Fourteen members of the Sea Shepherd anti-whaling team were arrested by Danish police on Saturday as they tried to stop the killing of a pod of pilot whales.
The volunteers from the Sea Shepherd Conservation Society were taken into custody by the Royal Danish Navy off the coast of the Faroe Islands, a protectorate of Denmark in the North Atlantic, while attempting to stop the annual Faroese whale hunt known as grindadráp, or grind.
During the grind, pilot whales and other dolphins are driven into shallow bays by flotillas of small boats, before being butchered with hooks and knives.
TakePart reported that volunteers arrived at the beach before the whalers, and the Royal Danish Navy used a helicopter and high-speed inflatable boats to arrest six volunteers who had entered the water to protect the pilot whales and eight crew members on boats, all participating in the group’s “Operation GrindStop 2014.”
“The 14 have been under arrested since Saturday, and three of our boats have also been seized,” Lamya Essemlali, president of Sea Shepherd France, told Agence France-Presse (AFP).
Sea Shepherd founder Paul Watson also said that the group’s camera and video equipment were also confiscated.
“There is a new law in the island that says unauthorized people must stay at least one mile away from the grind,” Watson said in a phone interview with TakePart. “Our attorney advised us to say we were only there as observers, but we said, ‘Absolutely not.’ We aren’t there to observe. We’re there to try and stop the killing.”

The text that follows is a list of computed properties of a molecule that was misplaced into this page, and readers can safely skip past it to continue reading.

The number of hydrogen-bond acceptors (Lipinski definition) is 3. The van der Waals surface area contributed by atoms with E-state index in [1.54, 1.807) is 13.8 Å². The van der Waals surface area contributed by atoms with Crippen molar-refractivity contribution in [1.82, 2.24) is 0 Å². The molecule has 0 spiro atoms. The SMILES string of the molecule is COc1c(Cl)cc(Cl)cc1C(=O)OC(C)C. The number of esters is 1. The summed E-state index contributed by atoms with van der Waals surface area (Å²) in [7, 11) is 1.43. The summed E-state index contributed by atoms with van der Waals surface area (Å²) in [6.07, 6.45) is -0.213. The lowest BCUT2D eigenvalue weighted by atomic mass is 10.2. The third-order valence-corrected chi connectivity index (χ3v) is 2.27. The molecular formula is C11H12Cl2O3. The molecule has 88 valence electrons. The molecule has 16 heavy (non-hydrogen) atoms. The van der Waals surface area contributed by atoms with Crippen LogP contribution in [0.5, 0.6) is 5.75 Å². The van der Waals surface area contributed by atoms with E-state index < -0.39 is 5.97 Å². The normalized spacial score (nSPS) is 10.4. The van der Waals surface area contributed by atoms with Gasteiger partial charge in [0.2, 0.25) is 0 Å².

After members of the Sea Shepherd team were arrested, the grind took place anyway, and 33 pilot whales were slaughtered.
The 14 activists have been released, but Danish authorities kept the data cards from their camera equipment and three boats as evidence.
One of these boats was donated by actor Charlie Sheen, who said in a statement that the “Faroese whalers brutally slaughtered an entire pod of 33 pilot whales today. I am proud that a vessel bearing my name was there and did all it could to try and stop this atrocity.” He also added that Denmark was “complicit in the killing.”
Watson said that Denmark’s defense of these grinds are a violation of its commitment as a member of the European Union to oppose whaling.
“One good thing is that this gives us concrete evidence of the Danish navy and police supporting the grind,” Watson said. “The Faroes are not part of the EU, but they are a Danish protectorate. They get EU subsidies through Denmark. This now gives us a case to take to the European Parliament for a complaint.”
Watson said that the operation, despite the arrests and grind that took place afterwards, has largely been a success.
“It was inevitable that they’d have a whale kill, but we managed to stop them for the past 85 days,” he said.
According to TakePart, last year whalers killed 1,360 whales, but this season’s “toll has only been the 33 pilot whales, along with five beached beaked whales that were slaughtered by islanders.”
The six team members arrested on land were scheduled to appear in court today, and the eight arrested on boats’ hearing is scheduled for September 25.